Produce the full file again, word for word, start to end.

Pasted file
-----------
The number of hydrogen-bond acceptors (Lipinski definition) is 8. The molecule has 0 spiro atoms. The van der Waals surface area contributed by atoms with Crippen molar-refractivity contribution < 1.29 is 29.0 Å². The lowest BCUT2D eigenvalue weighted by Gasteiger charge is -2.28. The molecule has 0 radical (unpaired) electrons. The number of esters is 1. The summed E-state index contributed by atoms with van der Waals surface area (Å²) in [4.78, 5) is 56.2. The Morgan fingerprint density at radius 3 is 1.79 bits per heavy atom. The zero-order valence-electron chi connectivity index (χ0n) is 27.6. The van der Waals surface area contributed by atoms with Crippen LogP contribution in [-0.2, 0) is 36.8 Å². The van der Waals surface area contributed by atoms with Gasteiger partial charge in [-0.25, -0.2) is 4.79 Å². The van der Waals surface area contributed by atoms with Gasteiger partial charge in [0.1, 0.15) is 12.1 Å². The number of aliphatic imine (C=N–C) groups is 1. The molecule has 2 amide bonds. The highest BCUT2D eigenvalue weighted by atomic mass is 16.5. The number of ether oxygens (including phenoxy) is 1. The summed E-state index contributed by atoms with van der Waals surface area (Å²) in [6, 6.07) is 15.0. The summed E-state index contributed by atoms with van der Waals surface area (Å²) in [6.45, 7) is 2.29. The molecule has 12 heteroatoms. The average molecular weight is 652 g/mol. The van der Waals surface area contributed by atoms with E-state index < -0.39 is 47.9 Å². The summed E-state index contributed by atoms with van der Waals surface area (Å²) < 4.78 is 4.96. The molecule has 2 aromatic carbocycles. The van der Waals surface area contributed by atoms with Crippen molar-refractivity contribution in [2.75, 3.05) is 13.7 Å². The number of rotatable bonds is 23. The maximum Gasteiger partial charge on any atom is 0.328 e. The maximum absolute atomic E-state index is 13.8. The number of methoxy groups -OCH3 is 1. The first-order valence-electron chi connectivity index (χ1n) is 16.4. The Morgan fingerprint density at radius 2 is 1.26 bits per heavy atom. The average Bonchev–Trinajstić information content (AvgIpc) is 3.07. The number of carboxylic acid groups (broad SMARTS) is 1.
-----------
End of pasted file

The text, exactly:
The number of hydrogen-bond acceptors (Lipinski definition) is 8. The molecule has 0 spiro atoms. The van der Waals surface area contributed by atoms with Crippen molar-refractivity contribution < 1.29 is 29.0 Å². The lowest BCUT2D eigenvalue weighted by Gasteiger charge is -2.28. The molecule has 0 radical (unpaired) electrons. The number of esters is 1. The summed E-state index contributed by atoms with van der Waals surface area (Å²) in [4.78, 5) is 56.2. The Morgan fingerprint density at radius 3 is 1.79 bits per heavy atom. The zero-order valence-electron chi connectivity index (χ0n) is 27.6. The van der Waals surface area contributed by atoms with Crippen LogP contribution in [-0.2, 0) is 36.8 Å². The van der Waals surface area contributed by atoms with Gasteiger partial charge in [-0.25, -0.2) is 4.79 Å². The van der Waals surface area contributed by atoms with Gasteiger partial charge in [0.1, 0.15) is 12.1 Å². The number of aliphatic imine (C=N–C) groups is 1. The molecule has 2 amide bonds. The highest BCUT2D eigenvalue weighted by atomic mass is 16.5. The number of ether oxygens (including phenoxy) is 1. The summed E-state index contributed by atoms with van der Waals surface area (Å²) in [6, 6.07) is 15.0. The summed E-state index contributed by atoms with van der Waals surface area (Å²) in [6.45, 7) is 2.29. The molecule has 12 heteroatoms. The average molecular weight is 652 g/mol. The van der Waals surface area contributed by atoms with E-state index < -0.39 is 47.9 Å². The summed E-state index contributed by atoms with van der Waals surface area (Å²) < 4.78 is 4.96. The molecule has 2 aromatic carbocycles. The van der Waals surface area contributed by atoms with Crippen molar-refractivity contribution in [2.75, 3.05) is 13.7 Å². The number of rotatable bonds is 23. The maximum Gasteiger partial charge on any atom is 0.328 e. The maximum absolute atomic E-state index is 13.8. The number of methoxy groups -OCH3 is 1. The first-order valence-electron chi connectivity index (χ1n) is 16.4. The Morgan fingerprint density at radius 2 is 1.26 bits per heavy atom. The average Bonchev–Trinajstić information content (AvgIpc) is 3.07. The number of carboxylic acid groups (broad SMARTS) is 1.